Compelling Research on Disabilities in Ancient Cultures

A new article in Science Magazine includes a UCF anthropology professor’s research into attitudes ancient civilizations had toward people with conditions like dwarfism and cleft palates.

The article reports on research presented at the first Workshop on Ancient Rare Diseases, which was hosted in Berlin, Germany. Overwhelmingly, scientists challenged the conventional view that people with disabilities were treated as outcasts or left to fend for themselves. Multiple cases proved the opposite, including Egyptian royal tombs dating back 4,900 years holding the remains of two dwarfs.

J. Marla Toyne, Ph.D., a physical anthropologist at UCF, presented the example of a partially preserved mummy buried around 1200 C.E. by the Chachapoya people in northern Peru. The man’s body showed signs of a collapsed spine and bone loss, both likely caused by late-stage adult T-cell leukemia. This would have led to pain in his joints and limited mobility in a mountainous landscape. Regardless, this man was buried in a prime cliffside tomb.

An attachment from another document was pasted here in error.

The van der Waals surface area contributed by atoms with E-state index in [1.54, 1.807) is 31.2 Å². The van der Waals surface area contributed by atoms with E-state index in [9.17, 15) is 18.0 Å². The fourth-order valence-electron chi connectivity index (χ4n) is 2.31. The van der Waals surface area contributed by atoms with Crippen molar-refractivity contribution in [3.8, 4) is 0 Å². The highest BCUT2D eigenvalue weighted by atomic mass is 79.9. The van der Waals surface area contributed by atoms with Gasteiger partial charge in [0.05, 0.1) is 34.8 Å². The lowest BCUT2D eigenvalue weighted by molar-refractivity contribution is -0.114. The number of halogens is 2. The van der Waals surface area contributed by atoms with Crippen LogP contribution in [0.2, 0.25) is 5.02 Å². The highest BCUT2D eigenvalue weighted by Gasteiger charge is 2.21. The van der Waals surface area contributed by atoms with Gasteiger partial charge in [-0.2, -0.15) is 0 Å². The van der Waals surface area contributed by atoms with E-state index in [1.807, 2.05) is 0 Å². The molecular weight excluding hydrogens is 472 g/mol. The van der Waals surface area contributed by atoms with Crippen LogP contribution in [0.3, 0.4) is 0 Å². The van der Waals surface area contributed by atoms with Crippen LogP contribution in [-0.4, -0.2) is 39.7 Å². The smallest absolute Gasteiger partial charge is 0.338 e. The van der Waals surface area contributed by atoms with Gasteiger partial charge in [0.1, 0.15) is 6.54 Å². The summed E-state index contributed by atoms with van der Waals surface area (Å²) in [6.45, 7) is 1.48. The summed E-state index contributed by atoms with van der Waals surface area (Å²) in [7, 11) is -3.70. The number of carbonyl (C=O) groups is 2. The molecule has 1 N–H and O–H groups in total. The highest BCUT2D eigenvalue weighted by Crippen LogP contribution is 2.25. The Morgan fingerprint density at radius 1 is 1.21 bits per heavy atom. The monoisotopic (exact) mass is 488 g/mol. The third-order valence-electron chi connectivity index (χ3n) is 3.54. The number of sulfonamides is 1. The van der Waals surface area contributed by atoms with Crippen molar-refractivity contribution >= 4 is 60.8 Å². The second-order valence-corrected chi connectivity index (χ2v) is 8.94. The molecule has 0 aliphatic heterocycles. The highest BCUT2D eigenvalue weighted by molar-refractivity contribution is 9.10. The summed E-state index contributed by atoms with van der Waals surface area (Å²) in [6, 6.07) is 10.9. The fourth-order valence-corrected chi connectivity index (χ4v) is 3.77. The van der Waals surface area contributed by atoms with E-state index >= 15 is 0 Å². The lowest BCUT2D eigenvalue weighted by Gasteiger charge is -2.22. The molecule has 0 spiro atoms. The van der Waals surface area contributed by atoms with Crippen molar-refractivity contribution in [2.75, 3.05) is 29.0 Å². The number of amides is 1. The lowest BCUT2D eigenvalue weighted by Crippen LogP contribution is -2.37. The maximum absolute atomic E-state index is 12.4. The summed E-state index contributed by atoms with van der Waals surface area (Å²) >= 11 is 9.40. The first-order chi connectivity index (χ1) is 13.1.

“We begin with the individual, but they never live alone,” Toyne told Science Magazine. “The community was aware of his suffering. And they most likely had to make some accommodations for his care and treatment.”

Toyne’s research focuses on human skeletal remains and burials primarily in Andean South America. Her anthropological interests include: the biocultural identification of violence and warfare; ritual activities; ethnic identity; and mortuary complexity in ancient civilizations.

Click here to read the full Science Magazine article.

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